This information explains how to relieve breathing difficulties during dry months.
In the winter, the air is often drier than in other seasons. Heating or air conditioning systems can also add to this problem. When there is not enough moisture in the air, the lining of your mouth, nose, and throat can become dry, which can lead to crusting and bleeding. This problem is worse among patients who have had:
- Radiation to the mouth, throat, nasal cavity, or sinuses
- A laryngectomy (removal of the larynx)
Here are some things you can do to minimize your discomfort:
- Buy humidifiers for rooms where you spend most of your time. Try to buy a warm-mist humidifier (also called steam or evaporative) instead of a cool-mist one (also called ultrasonic or impeller). Place one by your bed so that you breathe moisturized air while you sleep. Use distilled water to limit the amount of minerals that build up in the humidifier. Because mold can build up in a humidifier, make sure to follow the manufacturer’s directions for regular cleaning.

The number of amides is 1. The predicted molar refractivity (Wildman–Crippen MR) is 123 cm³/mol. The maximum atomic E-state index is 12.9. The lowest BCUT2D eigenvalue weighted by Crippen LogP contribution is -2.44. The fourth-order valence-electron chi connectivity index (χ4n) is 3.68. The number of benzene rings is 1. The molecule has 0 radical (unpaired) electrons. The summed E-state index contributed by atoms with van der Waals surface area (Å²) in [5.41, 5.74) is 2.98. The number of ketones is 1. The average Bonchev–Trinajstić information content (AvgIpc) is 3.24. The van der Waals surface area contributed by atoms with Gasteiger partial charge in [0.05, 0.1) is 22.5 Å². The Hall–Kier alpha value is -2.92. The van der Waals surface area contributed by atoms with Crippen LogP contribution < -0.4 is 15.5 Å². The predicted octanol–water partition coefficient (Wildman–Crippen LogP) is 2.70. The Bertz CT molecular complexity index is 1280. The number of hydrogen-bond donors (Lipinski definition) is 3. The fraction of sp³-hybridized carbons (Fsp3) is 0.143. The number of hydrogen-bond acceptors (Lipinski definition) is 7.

- Run a hot shower for 10 minutes to steam up the bathroom. Breathe in the warm mist for 30 minutes to keep your nose and throat lining moist.
- Use the “low” setting on your heating or air conditioning systems instead of the “high” setting.
- Increase your liquid intake to eight, 8-ounce glasses of noncaffeinated liquids a day (64 ounces total). Limit your intake of coffee, tea, and colas. These caffeinated drinks are diuretics and cause you to urinate more. If you have a feeding tube, add an extra 480 mL of water in divided doses to your free water flushes.
- If you have dryness in your nose:
- Use a nasal saline spray, such as Ocean®, as often as necessary.
- Apply a water-based cream, such as Eucerin®, to the inner lining of your nose.
- If you have had a laryngectomy:
- Try to be in a room with a humidifier. If you can’t, place moist gauze over your stoma. The gauze will warm, filter, and moisturize the air you breathe. Change the gauze regularly so that it stays moist.